The latest World Economic Forum's rankings of country competitiveness see India as one of the big climbers, with a jump of 16 places to 39th among the 138 countries surveyed when compared to last year.
The improvement follows an equally impressive climb of 19 places to be ranked 35th of 161 countries in the World Bank’s 2016 International Logistics Performance Index (LPI), a biannual survey published this past summer.
India’s performance outpaced other notable emerging and developing markets, notably China, which did not progress on either measure. Meanwhile Brazil, the other major growth economy that has struggled with its efficiency, has seen improvements in its logistics performance, though slippage in its overall economic competitiveness.
India’s policy and operational challenges for OEMs, tier suppliers and logistics providers will be the focus of the Automotive Logistics India conference, being held in Delhi on November 9-10th. A gathering of senior executives will come together for networking, discussions and doing business at the 10th annual event, a part of the global Automotive Logistics series of events.
Switzerland, Singapore and the United States remain the three world’s most competitive economies, according to the World Economic Forum.
Overall, South Asia continued an upward trend for competitiveness across most economies in the region, according to the WEF report. The region, which is experiencing positive economic momentum, is set to grow more quickly than China for the first time in more than 20 years this year. Over the past decade, the WEF notes that the subcontinent has focused on improving overall health and primary education levels and upgrading infrastructure, areas of particular importance
for future diversification and preparedness given the resource-driven nature of the regional economies.
India leads the group of South Asian economies, climbing to 39th with improvements across the board, including institutions and infrastructure (42nd and 68th), which have been particularly important in increasing overall competitiveness.
The World Bank ranks logistics performance on six criteria – infrastructure, customs, international shipments, track and trace, timeliness and what it calls ‘logistics competence’. The assessments are across all industry sectors, so are not specifically focused around automotive.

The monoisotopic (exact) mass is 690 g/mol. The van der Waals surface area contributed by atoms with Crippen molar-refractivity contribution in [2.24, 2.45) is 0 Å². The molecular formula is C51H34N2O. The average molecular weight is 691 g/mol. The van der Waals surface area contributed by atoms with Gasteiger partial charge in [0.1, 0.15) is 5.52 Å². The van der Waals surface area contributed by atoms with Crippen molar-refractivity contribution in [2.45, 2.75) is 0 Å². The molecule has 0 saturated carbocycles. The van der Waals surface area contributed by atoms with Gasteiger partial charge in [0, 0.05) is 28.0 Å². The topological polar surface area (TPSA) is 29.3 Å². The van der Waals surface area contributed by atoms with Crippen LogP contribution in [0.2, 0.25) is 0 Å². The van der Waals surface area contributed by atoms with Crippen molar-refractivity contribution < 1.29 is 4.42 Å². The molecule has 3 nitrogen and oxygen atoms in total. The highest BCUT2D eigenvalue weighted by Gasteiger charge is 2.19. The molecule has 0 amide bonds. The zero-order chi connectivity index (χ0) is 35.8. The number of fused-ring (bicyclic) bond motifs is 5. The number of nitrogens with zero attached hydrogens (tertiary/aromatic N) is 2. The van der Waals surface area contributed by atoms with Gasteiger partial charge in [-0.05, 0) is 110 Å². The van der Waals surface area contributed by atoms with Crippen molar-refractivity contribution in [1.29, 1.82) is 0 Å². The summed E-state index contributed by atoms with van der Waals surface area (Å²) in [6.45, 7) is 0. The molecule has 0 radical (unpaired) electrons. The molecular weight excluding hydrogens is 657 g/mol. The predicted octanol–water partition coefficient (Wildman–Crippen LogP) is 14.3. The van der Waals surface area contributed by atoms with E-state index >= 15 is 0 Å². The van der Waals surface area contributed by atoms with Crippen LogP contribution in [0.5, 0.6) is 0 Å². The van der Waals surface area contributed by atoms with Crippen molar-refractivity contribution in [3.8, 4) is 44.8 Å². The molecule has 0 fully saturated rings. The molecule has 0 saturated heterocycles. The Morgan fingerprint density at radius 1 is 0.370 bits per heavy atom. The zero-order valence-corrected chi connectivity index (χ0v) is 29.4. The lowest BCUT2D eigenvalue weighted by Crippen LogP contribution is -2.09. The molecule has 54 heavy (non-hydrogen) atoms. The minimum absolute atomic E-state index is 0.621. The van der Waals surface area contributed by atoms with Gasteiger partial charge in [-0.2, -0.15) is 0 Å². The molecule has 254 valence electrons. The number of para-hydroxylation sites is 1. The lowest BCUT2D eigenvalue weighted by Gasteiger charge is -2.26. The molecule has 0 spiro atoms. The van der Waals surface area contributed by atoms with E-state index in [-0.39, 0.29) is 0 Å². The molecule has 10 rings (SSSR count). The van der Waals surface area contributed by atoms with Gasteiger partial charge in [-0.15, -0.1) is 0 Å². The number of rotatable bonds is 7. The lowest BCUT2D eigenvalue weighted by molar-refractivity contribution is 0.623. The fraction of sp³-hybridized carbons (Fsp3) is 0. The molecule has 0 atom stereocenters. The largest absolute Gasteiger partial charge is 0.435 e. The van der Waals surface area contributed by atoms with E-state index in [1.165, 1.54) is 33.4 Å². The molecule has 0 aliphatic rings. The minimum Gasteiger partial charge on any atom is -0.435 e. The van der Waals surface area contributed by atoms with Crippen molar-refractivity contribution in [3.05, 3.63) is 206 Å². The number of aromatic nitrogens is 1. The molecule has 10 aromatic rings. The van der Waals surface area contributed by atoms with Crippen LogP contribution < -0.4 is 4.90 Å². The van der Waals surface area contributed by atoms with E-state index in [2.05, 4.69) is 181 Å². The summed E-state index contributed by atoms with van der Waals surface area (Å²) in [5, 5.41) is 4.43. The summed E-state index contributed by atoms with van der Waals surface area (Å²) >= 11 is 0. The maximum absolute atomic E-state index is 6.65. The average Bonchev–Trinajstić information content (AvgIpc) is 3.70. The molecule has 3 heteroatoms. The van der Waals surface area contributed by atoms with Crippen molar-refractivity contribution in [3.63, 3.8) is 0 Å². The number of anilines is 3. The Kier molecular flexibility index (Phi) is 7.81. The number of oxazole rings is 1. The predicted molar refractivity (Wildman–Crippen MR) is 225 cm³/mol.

Noteworthy for India is the fact that its infrastructure was reckoned to have improved from 58th best in the world to 36th. Its best individual performance was on timeliness.
These indicators could improve further when the country’s long-awaited imposition of a nationwide common GST (Goods and Service Tax) sweeps away inter-state customs borders. The tax is due to be applied from April next year, though still faces a number of legal and bureaucratic hurdles.
Elsewhere in the survey, Iran is included for the first time, as the country opens up to inward investment. Its out-of-date automotive manufacturing sector produced close to 1m passenger and commercial vehicle in 2015. The country has seen recent investment from automotive manufacturers including both PSA Group and Renault.
Russia’s woeful customs authorities are a key part of that country’s slippage in the logistics performance rankings. The latest measure assesses customs as 141st in the world, down eight places from the previous survey and beaten to 140th place by Eritrea.
The International LPI focuses mainly on import and export logistics and processing. The World Bank's domestic LPI comparison, while not available as a global ranking, looks more carefully at internal infrastructure. This measure puts India considerably behind China and other emerging markets on a number of scores. For example, the average distance to an export port or airport in India is 231km, compared to 130km in China.
Meanwhile, shipments meeting quality criteria in India was just 68.7% in India, compared to 71.64% in China, 79.15% in Mexico and 90.49% in Brazil.